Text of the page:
As an aside, there is one mystery arising from quantum field theory, highlighted by Huang, that I had never heard of before: when time becomes purely imaginary it reduces quantum theory to statistical mechanics, so that time relates to absolute temperature. Actually, a very simple mathematical relationship involving t (time), T (Temperature), i (square route of -1), and h (Planck’s constant). It is tempting to think that this mathematical relation arises from the fact that entropy is the only physical law we know of that gives a direction to time, with entropy being related to temperature, but Huang doesn’t make this connection, so there probably isn’t one. (Entropy, or the second law of thermodynamics, is the only law in physics that insists on a direction for time; relativity theory and quantum mechanics both allow for time reversal – so that bit is true. Reference: Roger Penrose’s The Emperor’s New Mind.)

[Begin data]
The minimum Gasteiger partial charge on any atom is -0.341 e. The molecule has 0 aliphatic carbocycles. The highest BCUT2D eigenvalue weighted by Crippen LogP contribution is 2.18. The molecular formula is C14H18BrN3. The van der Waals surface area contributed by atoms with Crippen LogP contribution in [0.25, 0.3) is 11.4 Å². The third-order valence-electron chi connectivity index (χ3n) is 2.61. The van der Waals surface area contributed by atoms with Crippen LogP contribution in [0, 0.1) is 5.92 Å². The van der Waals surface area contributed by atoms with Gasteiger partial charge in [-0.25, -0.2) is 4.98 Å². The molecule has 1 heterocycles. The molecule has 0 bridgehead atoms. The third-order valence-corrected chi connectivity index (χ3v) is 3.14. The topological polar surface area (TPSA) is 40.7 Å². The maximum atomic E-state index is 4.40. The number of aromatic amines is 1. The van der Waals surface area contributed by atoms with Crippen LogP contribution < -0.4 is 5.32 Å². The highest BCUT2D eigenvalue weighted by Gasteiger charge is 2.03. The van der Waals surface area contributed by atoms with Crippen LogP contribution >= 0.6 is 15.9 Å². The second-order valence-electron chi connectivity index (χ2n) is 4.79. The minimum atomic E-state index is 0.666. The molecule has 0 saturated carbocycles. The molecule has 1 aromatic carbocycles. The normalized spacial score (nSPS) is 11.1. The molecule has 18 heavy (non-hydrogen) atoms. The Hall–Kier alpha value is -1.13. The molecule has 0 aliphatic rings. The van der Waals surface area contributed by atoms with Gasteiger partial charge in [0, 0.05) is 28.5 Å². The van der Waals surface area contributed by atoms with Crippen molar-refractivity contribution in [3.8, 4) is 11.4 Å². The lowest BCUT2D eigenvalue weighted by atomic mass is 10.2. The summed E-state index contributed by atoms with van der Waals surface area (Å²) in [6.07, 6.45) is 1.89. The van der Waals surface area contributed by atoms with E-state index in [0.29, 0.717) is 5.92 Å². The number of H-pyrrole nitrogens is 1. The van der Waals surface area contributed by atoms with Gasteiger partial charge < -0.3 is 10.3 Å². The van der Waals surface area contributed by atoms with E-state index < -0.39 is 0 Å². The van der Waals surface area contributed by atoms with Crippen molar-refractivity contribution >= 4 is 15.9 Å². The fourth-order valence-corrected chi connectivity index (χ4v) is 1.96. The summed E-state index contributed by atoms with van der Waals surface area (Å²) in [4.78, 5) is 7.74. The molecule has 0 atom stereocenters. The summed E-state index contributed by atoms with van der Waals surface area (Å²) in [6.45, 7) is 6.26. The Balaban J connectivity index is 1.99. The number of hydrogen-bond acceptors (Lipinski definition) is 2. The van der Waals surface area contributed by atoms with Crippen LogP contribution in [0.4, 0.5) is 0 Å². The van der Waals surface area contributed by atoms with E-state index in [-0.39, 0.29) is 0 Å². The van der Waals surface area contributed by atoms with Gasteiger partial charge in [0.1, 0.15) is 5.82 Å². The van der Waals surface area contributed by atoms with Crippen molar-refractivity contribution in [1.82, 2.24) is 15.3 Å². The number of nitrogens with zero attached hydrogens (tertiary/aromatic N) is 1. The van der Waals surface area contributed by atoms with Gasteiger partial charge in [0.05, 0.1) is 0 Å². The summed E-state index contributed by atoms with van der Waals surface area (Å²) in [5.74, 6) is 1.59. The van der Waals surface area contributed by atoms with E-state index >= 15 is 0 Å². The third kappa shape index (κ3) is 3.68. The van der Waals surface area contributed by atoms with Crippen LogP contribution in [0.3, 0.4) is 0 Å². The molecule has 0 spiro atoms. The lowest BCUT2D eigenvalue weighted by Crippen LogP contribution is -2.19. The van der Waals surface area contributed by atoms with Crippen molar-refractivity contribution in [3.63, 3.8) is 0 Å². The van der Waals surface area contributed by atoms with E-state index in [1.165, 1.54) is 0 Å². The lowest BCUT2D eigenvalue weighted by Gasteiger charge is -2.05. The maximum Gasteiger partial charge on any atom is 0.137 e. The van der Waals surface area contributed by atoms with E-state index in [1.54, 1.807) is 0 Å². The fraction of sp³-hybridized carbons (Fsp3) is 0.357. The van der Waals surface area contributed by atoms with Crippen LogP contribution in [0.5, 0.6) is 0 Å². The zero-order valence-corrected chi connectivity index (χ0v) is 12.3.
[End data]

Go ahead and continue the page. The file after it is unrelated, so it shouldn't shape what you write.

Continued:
Finally, noticeable by its absence in all this, is gravity, described brilliantly by Einstein’s General Theory of Relativity. Gravity and general relativity is effectively the Lagrangian for cosmological scales, but, as everyone knows, there is no place for gravity in the Standard Model – Einstein’s General Theory of Relativity stands alone. The best exposition on relativity theory, that I’ve read (both the special and general theories) is by Richard Feynman in Six Not-So-Easy Pieces, where he describes the ‘Least Action’ principle in terms of relativistic energy or ‘maximum relativistic time’. This is intuitively opposite to the ‘principle of least time’, as postulated by Pierre de Fermat (in the 17th Century) found in the optical phenomenon of refraction and now accepted as scientific fact, yet it is the same principle. Feynman demonstrates mathematically that the principle of maximum relativistic time (therefore ‘Least Action’) gives the correct trajectory of a projectile in flight in a gravitational field. As I describe in an earlier post (Mar.08) The Laws of Nature, Fermat’s principle in refraction and Feynman’s mathematical description of ‘Least Action’ in relativistic physics both relate to how the light or the projectile finds the ‘right’ path – the path that requires minimum effort, satisfying the Lagrangian: Kinetic Energy minus Potential Energy as a minimum. Feynman also demonstrates how quantum mechanics gives the answer that light follows the ‘least time’ principle using his analogue version of QED, in his book titled, QED (as I described above). So Feynman effectively demonstrates that the ‘Least Action’ principle applies consistently in relativity theory, classical optics and QED.